Rebecca: That’s where the networking piece comes in. There are teachers that are thirsting for the same things I am. I was just blessed to be able to be chosen to go. So I’m bringing that back to my networks within central Illinois. I’m a part of NNSTOY and also ILSTOY, so I’ve got networks all across Illinois to be able to help.
Vicki: You’re sharing your knowledge. You’re sharing what you learned. How are you doing that?
Rebecca: Actually, it’s emails to start with. Then we pick up a phone and call different people and talk to them. Actually, I’m going to be connected to the Illinois Ag in the Classroom, so through that organization, I’m going to be able to connect with other teachers as well.
Vicki: How should we be the change leader? You’re obviously a teacher. You’re a leader. You’re trying to help your classroom and others. So what’s your recommendation for teachers out there who feel like, “Well, I’m just one teacher.”
Step 3: Understand How to Be an Effective Change Leader
Rebecca: And… it just takes one person to change the world. That’s one of my favorite quotes. You just need to reach out.
Don’t ask permission anymore to just stay in your classrooms.
Search out opportunities.
Search out ways to learn.
Find networks of teachers that are making those changes. Just like NNSTOY or ILSTOY, being able to connect with those. Then your one voice is now grouped with others.
You can change. I mean, we got funding passed, in Illinois, for the first time in two-and-a-half years. So just using that one voice to start the rumble. Then you can connect, and then it becomes more.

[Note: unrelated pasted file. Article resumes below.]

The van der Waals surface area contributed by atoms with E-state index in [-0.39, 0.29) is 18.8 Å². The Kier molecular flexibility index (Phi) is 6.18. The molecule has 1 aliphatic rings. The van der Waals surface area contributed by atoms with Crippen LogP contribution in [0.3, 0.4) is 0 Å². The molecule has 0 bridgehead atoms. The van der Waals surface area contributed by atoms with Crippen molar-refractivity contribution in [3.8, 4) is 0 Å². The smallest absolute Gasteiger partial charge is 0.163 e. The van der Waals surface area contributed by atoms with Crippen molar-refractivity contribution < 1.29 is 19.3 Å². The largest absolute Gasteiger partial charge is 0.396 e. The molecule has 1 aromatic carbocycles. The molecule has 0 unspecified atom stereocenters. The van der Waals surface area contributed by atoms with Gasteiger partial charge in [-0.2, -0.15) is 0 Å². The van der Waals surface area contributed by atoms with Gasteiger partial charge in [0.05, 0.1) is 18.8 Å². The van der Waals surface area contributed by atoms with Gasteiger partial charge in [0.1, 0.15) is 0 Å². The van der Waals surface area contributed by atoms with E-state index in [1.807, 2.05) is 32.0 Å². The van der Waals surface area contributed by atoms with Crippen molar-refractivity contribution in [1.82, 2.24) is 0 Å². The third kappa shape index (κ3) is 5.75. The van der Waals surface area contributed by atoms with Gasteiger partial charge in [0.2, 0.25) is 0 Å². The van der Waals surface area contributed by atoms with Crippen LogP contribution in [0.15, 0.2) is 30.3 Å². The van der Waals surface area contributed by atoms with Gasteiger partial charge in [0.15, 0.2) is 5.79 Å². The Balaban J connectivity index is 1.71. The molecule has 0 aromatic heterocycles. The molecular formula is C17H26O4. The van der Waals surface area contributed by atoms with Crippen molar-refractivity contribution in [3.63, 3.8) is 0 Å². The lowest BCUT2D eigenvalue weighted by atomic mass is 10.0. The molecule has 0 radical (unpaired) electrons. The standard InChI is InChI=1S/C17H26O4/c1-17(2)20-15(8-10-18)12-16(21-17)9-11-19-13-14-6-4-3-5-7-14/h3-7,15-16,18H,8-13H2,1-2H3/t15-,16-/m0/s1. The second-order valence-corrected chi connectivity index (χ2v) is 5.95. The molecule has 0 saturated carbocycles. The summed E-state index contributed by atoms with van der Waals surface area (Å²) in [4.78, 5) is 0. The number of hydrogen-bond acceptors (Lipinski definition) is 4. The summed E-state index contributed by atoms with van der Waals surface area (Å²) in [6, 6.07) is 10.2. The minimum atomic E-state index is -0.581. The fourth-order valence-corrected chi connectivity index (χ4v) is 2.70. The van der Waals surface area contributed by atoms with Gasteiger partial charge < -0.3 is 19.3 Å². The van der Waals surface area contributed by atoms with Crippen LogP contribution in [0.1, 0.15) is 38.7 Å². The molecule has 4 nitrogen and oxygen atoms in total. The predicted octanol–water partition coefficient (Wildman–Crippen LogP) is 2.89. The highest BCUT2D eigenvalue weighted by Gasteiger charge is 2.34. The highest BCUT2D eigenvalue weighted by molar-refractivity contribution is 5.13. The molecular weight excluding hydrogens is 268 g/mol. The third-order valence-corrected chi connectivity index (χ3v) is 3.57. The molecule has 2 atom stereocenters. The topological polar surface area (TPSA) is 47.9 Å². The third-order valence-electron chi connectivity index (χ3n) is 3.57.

Vicki: But every teacher is not going to be a State Teacher of the Year, right? So I might feel like, “You know, Rebecca, I am just an average teacher in my classroom.”
Rebecca: You know, to be a teacher, I would say, “Oh, you’re selling yourself short.” To be a teacher, you have to have that passion for your students. So you already have the first key.
You don’t have to be a State Teacher of the Year. Connect with other districts around you.
There are a bazillion different Twitters. Start following Twitter.
Start reading. Start talking to teachers. You don’t have to be a State Teacher of the Year. You can just be a teacher. Nobody’s average. (laughs)
Rebecca: But just start connecting, reaching out, asking questions. Find those opportunities like that STEM. Now I’m connected to sixteen other teachers from across the United States. Some of them have different strengths, and I’m going to actually ask and beg and steal so that I can be able to bring that to my classroom and to Illinois.